I will begin by recounting an incident that happened to me last year as it sharply demonstrated how the genocide constitutes an integral part not only of how we "imagine ourselves to be" but also of how "others imagine us". Following the completion of my M.Phil degree I underwent a long-winded interview process for a job as an editor with a consultancy firm specialising on the politics of the Middle East region. After successfully overcoming the expected hurdles of tests and so forth I received an e-mail from my would-be boss enquiring whether my Armenian background would interfere with my coverage of Turkish political and economic developments. I remember the thought that struck me was that if I were a Jew working on the European desk would I be asked whether I would have a problem say exploring Schroeder's stance on Iraq because of what the Nazis had done to European Jewry in 1939? The answer to that is an unequivocal no. The reason arguably being that whilst the Jews have achieved closure on a clearly horrendous but internationally recognised episode in their history the Armenians have not achieved that closure and the wounds inflicted nearly a century ago remain to be healed. In other words closure and healing come from a moral recognition of past injustice. The distinction between Armenians and Jews is that whilst world Jewry has gained this recognition the Armenian struggle continues on.

When I told a Jewish-American friend of mine what had just occurred during the interview process, he looked mildly bemused and told me if a Jew especially in the United States had been subjected to a similar line of questioning all hell would have broken loose! The strength of American Jewry and the deeply rooted relationship between the US and the State of Israel and the general international consensus that the holocaust not only occurred but was indeed one of the gravest crimes of the 20th century are some of the reasons why a similar line of questioning would not be directed to a Jewish person, anywhere in the world but especially in the United States.

To cut a long story short, after a couple of days of consideration I replied to the e-mail saying that whilst I am an Armenian I can't see why being an Armenian would interfere with my coverage of the power struggles within Turkey. I got the job but to some extent the dye had been cast and although now I have left that post I nevertheless feel that the exchange I had proved instructive since it demonstrated for the first time in my conscious memory that wherever in the world we may be our struggle for genocidal recognition, or simply our genocidal legacy can colour the kaleidoscope through which others perceive us. This slightly long anecdote brings me to the concept of memory and how the power of Armenian memory, comparably to the memories of Jews, Bosnians and Rwandan Tutsis should not become a debilitating force but a coherent and organised tool of political mobilisation. To put it another way how can we further utilise our collective memories and the perceptions of others of us to advance the struggle to promote the recognition of the Armenian genocide to a wider international audience?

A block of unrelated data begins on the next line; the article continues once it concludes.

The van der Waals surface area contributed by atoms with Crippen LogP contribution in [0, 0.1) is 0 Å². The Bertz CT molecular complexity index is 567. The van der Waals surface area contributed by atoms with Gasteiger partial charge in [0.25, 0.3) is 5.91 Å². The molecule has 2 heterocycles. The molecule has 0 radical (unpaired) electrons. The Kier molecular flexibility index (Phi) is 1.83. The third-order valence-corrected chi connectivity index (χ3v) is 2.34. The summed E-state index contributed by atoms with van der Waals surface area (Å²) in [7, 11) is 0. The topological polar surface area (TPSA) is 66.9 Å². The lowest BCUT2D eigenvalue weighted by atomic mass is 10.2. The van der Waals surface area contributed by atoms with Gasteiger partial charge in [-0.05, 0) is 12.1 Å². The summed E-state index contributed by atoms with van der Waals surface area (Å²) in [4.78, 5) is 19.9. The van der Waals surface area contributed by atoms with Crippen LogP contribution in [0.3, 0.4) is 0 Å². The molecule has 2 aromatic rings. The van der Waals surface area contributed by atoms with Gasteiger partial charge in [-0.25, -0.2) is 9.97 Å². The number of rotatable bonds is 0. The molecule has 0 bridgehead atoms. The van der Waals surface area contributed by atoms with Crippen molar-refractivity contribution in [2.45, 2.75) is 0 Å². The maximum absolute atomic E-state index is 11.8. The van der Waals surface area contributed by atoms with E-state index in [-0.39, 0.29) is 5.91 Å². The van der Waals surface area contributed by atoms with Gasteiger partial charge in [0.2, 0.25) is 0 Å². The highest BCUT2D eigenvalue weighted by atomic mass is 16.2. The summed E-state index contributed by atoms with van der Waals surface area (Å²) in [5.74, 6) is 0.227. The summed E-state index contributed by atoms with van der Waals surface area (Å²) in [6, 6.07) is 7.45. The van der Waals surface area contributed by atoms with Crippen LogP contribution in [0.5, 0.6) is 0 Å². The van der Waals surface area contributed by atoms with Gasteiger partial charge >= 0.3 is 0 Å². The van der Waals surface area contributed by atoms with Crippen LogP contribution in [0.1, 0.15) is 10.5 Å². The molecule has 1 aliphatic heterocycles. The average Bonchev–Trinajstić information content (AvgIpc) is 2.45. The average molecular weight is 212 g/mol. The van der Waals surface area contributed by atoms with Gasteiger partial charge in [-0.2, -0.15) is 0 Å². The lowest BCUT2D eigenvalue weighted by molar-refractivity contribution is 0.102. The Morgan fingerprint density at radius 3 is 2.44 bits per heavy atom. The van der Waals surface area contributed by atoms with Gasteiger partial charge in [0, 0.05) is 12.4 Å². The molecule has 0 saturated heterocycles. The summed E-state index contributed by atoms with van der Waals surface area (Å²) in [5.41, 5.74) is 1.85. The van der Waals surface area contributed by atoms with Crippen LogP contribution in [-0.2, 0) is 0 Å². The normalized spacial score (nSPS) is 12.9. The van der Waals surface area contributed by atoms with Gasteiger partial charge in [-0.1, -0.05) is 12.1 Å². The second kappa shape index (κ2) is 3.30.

Memory and symbols as instruments of political mobilisation:

We are all conditioned by our past history, and the genocide of 1915 constitutes an integral element of our national consciousness. The fact that 1.5 million Armenians fell victims to the Young Turks' agenda of Turkification is not an episode that is confined to the yellowy and murky pictures of Armenian skeletons but a feeling etched in the hearts of most Armenians. I guess this feeling is awakened in different people at different times, and although in the past I had fairly ritualistically attended various Armenian events it was only very recently in my early twenties that I feel I have slowly come to grips on what it really means to be an Armenian. So what in my opinion constitutes being an Armenian and what role do symbols, and more specifically symbols associated with the genocide, play in determining this abstract notion of an Armenian identity?